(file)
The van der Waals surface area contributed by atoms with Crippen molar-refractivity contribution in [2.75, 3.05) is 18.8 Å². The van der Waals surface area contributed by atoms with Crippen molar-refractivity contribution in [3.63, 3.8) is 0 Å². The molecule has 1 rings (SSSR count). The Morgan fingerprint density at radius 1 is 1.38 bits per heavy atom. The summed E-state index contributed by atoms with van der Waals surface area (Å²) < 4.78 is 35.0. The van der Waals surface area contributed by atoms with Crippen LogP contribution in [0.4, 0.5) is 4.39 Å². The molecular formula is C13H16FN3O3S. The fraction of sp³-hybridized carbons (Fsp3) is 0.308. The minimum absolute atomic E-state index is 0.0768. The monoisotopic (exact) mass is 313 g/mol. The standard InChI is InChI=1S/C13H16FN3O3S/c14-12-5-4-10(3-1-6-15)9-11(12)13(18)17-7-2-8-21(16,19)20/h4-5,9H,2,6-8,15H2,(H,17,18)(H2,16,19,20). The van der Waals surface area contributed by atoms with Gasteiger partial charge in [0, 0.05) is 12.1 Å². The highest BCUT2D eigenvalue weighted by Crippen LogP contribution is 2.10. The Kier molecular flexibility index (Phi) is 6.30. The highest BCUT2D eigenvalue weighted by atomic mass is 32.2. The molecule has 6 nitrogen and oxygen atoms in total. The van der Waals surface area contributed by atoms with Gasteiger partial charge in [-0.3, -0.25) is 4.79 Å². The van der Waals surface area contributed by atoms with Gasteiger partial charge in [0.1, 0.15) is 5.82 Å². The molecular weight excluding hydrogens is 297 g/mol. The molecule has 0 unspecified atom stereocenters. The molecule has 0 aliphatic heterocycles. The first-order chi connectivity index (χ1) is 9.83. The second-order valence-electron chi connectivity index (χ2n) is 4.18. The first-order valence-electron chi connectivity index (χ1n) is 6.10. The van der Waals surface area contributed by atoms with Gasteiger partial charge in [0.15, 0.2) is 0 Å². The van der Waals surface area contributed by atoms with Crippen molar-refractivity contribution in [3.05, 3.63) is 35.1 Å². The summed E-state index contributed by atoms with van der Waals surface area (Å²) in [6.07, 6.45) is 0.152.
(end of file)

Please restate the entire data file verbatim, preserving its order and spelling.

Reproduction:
The van der Waals surface area contributed by atoms with Crippen molar-refractivity contribution in [2.75, 3.05) is 18.8 Å². The van der Waals surface area contributed by atoms with Crippen molar-refractivity contribution in [3.63, 3.8) is 0 Å². The molecule has 1 rings (SSSR count). The Morgan fingerprint density at radius 1 is 1.38 bits per heavy atom. The summed E-state index contributed by atoms with van der Waals surface area (Å²) < 4.78 is 35.0. The van der Waals surface area contributed by atoms with Crippen LogP contribution in [0.4, 0.5) is 4.39 Å². The molecular formula is C13H16FN3O3S. The fraction of sp³-hybridized carbons (Fsp3) is 0.308. The minimum absolute atomic E-state index is 0.0768. The monoisotopic (exact) mass is 313 g/mol. The standard InChI is InChI=1S/C13H16FN3O3S/c14-12-5-4-10(3-1-6-15)9-11(12)13(18)17-7-2-8-21(16,19)20/h4-5,9H,2,6-8,15H2,(H,17,18)(H2,16,19,20). The van der Waals surface area contributed by atoms with Gasteiger partial charge in [0, 0.05) is 12.1 Å². The highest BCUT2D eigenvalue weighted by Crippen LogP contribution is 2.10. The Kier molecular flexibility index (Phi) is 6.30. The highest BCUT2D eigenvalue weighted by atomic mass is 32.2. The molecule has 6 nitrogen and oxygen atoms in total. The van der Waals surface area contributed by atoms with Gasteiger partial charge in [-0.3, -0.25) is 4.79 Å². The van der Waals surface area contributed by atoms with Gasteiger partial charge in [0.1, 0.15) is 5.82 Å². The molecular weight excluding hydrogens is 297 g/mol. The molecule has 0 unspecified atom stereocenters. The molecule has 0 aliphatic heterocycles. The first-order chi connectivity index (χ1) is 9.83. The second-order valence-electron chi connectivity index (χ2n) is 4.18. The first-order valence-electron chi connectivity index (χ1n) is 6.10. The van der Waals surface area contributed by atoms with Gasteiger partial charge in [0.15, 0.2) is 0 Å². The van der Waals surface area contributed by atoms with Crippen molar-refractivity contribution in [3.05, 3.63) is 35.1 Å². The summed E-state index contributed by atoms with van der Waals surface area (Å²) in [6.07, 6.45) is 0.152.